Romania: Affiliate Legal Update
Published 29th April 2015
As we previously reported in iGaming Business (Issue 90), major changes to the Romanian main piece of gambling legislation were recently brought forward by means of the Government Emergency Ordinance no. 92/2014 (“GEO 92/2014”). Given that the amendments to the main gambling act were brought by way of a government emergency ordinance, the act also needs to be passed by the Romanian Parliament who may approve, approve in an amended form or reject it. The Senate, as the first designated Chamber of the Romanian bicameral parliament, approved GEO 92/2014 in its current form, disregarding the proposed amendments from the Senate Finance and Budget Commission. Therefore, the law has been sent to the second Parliament Chamber that has the decisional vote, the Chamber of Deputies, and is currently under debate and reports in the parliamentary commissions. Up until this moment, the Juridical, Discipline and Immunities Commission has consented to the adoption of the law for the approval of GEO 92/2014 with one amendment. This amendment concerns the insertion of a provision whereby a retrospective tax of 20% of their revenues (defined under the law as GGR) is applied to remote gambling operators who performed gambling activities in Romania without licence and authorization prior to 1 August 2015. Payment of such tax would exonerate them from criminal and fiscal liability. It remains to be seen if this amendment will also meet the approval of the Budget, Finance and Banks Commission, which is also the commission designated to draw up the report and submit the law to the plenary and final vote of the Chamber of Deputies, or be amended further. Other changes are likely to be made as well. As regards its implementation norms, on 9 April 2015, Romania notified the gambling secondary legislation draft to the European Commission, with the standstill period due to end on 10 July 2015. Alongside others, the secondary legislation develops the legal framework that should be applicable to affiliates, defined under this piece of legislation: “As the natural or legal persons who obtain incomes pursuant to a contract concluded with a remote gambling operator, as a result of the participation in the game of the players redirected by the affiliate on the site or platform of the operator.”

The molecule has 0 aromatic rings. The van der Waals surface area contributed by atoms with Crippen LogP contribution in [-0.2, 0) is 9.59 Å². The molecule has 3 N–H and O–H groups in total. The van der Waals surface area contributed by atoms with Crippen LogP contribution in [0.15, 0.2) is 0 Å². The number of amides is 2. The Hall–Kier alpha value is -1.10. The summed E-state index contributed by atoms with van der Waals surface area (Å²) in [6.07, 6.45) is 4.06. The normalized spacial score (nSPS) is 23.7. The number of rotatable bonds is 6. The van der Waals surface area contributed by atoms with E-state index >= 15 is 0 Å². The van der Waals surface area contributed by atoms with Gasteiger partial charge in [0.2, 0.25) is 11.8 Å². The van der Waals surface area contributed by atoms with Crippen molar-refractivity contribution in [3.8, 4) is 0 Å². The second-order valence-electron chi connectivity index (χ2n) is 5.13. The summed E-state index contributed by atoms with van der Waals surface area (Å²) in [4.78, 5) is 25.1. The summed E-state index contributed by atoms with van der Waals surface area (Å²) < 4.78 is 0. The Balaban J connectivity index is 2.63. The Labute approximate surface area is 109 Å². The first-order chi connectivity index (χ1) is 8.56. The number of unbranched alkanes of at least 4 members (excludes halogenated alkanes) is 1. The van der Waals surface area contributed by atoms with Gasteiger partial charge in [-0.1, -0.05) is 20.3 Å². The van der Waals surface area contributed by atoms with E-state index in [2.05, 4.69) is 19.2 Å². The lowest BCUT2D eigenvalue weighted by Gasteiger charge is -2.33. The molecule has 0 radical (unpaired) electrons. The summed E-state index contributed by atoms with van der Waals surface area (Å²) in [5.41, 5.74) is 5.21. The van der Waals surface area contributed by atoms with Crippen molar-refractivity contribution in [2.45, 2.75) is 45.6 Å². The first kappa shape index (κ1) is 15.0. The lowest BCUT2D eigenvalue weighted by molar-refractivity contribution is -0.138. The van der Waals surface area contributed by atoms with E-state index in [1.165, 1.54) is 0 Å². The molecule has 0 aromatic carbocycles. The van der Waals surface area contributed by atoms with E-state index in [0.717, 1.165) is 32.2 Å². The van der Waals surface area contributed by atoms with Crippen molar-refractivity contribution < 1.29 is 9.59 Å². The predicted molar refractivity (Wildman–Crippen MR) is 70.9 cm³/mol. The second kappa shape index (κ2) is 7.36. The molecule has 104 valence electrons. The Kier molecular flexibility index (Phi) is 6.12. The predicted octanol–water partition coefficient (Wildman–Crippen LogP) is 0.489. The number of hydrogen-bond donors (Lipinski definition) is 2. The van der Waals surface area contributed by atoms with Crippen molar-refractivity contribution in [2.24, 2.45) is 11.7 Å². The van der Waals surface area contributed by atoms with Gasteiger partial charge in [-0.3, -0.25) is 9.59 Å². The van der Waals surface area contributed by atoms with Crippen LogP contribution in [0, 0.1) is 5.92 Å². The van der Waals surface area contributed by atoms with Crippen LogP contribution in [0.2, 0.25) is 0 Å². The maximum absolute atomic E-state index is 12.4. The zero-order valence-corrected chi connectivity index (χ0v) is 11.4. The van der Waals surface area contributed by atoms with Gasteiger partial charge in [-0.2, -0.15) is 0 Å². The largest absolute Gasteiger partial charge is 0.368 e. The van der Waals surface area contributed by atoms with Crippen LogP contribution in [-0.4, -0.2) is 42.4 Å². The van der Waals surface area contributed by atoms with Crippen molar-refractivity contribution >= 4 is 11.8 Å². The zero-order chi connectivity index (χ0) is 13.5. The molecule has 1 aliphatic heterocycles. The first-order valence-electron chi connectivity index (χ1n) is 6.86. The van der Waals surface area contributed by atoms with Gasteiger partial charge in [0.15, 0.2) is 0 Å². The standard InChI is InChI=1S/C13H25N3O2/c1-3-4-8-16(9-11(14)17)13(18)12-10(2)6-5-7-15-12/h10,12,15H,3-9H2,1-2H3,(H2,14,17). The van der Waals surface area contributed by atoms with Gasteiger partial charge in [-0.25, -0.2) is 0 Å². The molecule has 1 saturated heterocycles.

Overall, this legal regime is rather restrictive and strictly controls the ancillary online gambling activity of the affiliates. As such, in order to operate under Romanian jurisdiction, affiliates must apply for a Class 2 licence to be issued by the Romanian National Gambling Office (“NOG”). The licence will be valid for 10 years with a fee of €6,000 per year. We estimate that, if not amended, the fee amount will have a dissuasive effect, at least for small affiliates, or be too cumbersome and not proportionate to the revenues likely to be generated to justify going through the process for some affiliates. The licence will be granted from the first day of the month following which, after the approval of the documentation, the operator must undertake payment of the licence fee. Among the documentation affiliates will have to submit are an activity description, as well as a criminal record or similar documents issued by the foreign competent authorities, in order to exhibit that the affiliate and its legal representatives have not been sanctioned for committing an intentional criminal offence. Moreover, affiliates are bound to make available to NOG the affiliation agreement concluded with the remote gambling operator within 15 days of its conclusion. With regard to what affiliate activity will be allowed, it is worth mentioning that they are expressly allowed to advertise bonuses, defined as: “[T]he additional benefit that may be obtained by the player, with no additional fees or costs, under the conditions set forth in the game rules of the organizer, in a determined period of time or for certain events.” The secondary norms provide that advertising of bonuses granted to participants is allowed only on the operator’s own premises, on its own or its affiliates websites, as well as through the means of electronic communication sent to players. We emphasise once again that both the main legislation and the implementation norms are subject to changes, and therefore the legal framework for affiliates is not set in stone at this time. It remains to be seen what the final outcome will be of the legislative process as it applies to affiliates, as well as more widely. Nevertheless, all the eyes of the gambling industry are on Romania at the moment, from affiliates to payment processors and software providers, as well of course of those companies most interested of all - the gambling operators. Pending legislative resolution that will enable them to make their final assessment of the commercial viability of Romanian online gambling, they all eagerly await the start of a functional, modern market.